Review the evidence for self-awareness in animals and .
Discuss whether it helps in understanding human self-awareness.
According to Griffin, (1982), self-awareness is the ability to be conscious of oneself in the context of recognising that you are a unique individual, and that it is you who is experiencing certain feelings, having certain thoughts, or being aware of certain objects. This opinion is largely undisputed when it comes to defining exactly what self-awareness is, the problem arises when attempting to determine whether we, as humans, are the only species capable of experiencing it. The presumption that animals have no mental life arises in part from the viewpoint outlined by Descartes famous statement "I think, therefore I am." The implications of this are that due to an awareness of your own mental life you can be positive that you exist, but, lacking the same evidence about anyone, or anything else, it is possible to doubt the existence of everything but yourself. However, due to the use of language, we are able to determine, with little hesitation, that other humans also have this self-awareness, given that they are able to inform us. When it comes to other animals, however, we do not have the luxury of verbal communication that permits us to make this assumption. The question then arises as to whether or not the absence of language also implies the absence of either consciousness or thought, or in fact whether the communication between animals is in fact related closely enough to that of humans that language ceases to be an issue when investigating the difference between human and animal consciousness, (Lea & Kiley-Worthington, 1996).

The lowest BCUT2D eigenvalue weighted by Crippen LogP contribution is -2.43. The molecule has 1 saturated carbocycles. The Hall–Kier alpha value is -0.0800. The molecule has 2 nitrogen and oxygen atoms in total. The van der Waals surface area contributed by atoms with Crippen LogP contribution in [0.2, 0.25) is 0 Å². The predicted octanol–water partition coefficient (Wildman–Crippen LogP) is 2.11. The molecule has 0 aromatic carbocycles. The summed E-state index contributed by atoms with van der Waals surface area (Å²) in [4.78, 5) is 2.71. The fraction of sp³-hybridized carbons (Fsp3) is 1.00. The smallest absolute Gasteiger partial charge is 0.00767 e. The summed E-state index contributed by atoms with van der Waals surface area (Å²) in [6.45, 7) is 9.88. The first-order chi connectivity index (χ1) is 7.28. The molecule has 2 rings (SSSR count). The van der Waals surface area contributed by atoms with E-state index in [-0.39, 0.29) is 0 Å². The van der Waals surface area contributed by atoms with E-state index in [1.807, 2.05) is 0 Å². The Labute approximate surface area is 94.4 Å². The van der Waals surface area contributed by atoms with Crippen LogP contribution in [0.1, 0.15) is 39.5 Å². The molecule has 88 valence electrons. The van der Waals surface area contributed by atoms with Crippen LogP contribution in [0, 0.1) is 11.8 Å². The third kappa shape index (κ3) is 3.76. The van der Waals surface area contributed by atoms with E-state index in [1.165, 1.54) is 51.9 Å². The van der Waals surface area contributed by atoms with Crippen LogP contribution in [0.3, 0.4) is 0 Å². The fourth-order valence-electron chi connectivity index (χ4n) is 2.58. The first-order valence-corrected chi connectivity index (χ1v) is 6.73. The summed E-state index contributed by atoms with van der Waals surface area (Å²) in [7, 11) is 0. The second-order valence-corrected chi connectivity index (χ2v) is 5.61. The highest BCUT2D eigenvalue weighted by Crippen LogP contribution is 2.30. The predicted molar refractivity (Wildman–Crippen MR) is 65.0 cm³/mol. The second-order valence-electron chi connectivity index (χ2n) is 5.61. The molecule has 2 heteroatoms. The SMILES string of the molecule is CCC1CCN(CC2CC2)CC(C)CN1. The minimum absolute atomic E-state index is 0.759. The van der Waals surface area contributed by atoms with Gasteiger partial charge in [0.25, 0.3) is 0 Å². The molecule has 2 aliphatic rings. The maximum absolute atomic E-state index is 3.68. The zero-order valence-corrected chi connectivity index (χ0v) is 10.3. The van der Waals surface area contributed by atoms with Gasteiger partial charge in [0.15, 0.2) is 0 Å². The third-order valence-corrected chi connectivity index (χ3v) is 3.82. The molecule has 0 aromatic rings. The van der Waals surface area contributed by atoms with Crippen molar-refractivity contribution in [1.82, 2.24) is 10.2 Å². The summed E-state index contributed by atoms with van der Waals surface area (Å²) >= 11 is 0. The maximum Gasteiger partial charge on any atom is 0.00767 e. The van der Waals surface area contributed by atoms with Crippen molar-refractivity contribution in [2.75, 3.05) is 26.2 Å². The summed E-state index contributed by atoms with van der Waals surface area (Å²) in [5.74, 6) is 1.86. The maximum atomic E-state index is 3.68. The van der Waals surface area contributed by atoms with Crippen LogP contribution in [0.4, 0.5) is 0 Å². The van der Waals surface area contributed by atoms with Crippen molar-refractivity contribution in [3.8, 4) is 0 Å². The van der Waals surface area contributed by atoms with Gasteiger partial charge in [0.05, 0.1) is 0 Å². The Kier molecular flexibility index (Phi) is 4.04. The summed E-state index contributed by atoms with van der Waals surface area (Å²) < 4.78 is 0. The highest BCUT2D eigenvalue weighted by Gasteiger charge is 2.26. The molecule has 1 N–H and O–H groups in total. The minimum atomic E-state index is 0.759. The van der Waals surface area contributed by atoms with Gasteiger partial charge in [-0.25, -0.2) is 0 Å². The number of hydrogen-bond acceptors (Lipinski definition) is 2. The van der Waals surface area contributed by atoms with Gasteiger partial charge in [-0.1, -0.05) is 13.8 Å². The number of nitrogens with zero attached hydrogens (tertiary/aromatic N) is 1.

There is reasonably strong evidence to suggest that not only can animals communicate with each other, but they can in fact learn to communicate with humans. Apes, in particular have been proven to be particularly adept at learning American sign language, or other symbolic versions of communication to the extent that in 1998, a gorilla called Koko reportedly communicated via American Sign Language her hopes for freedom, and to have a baby, over the internet, (www.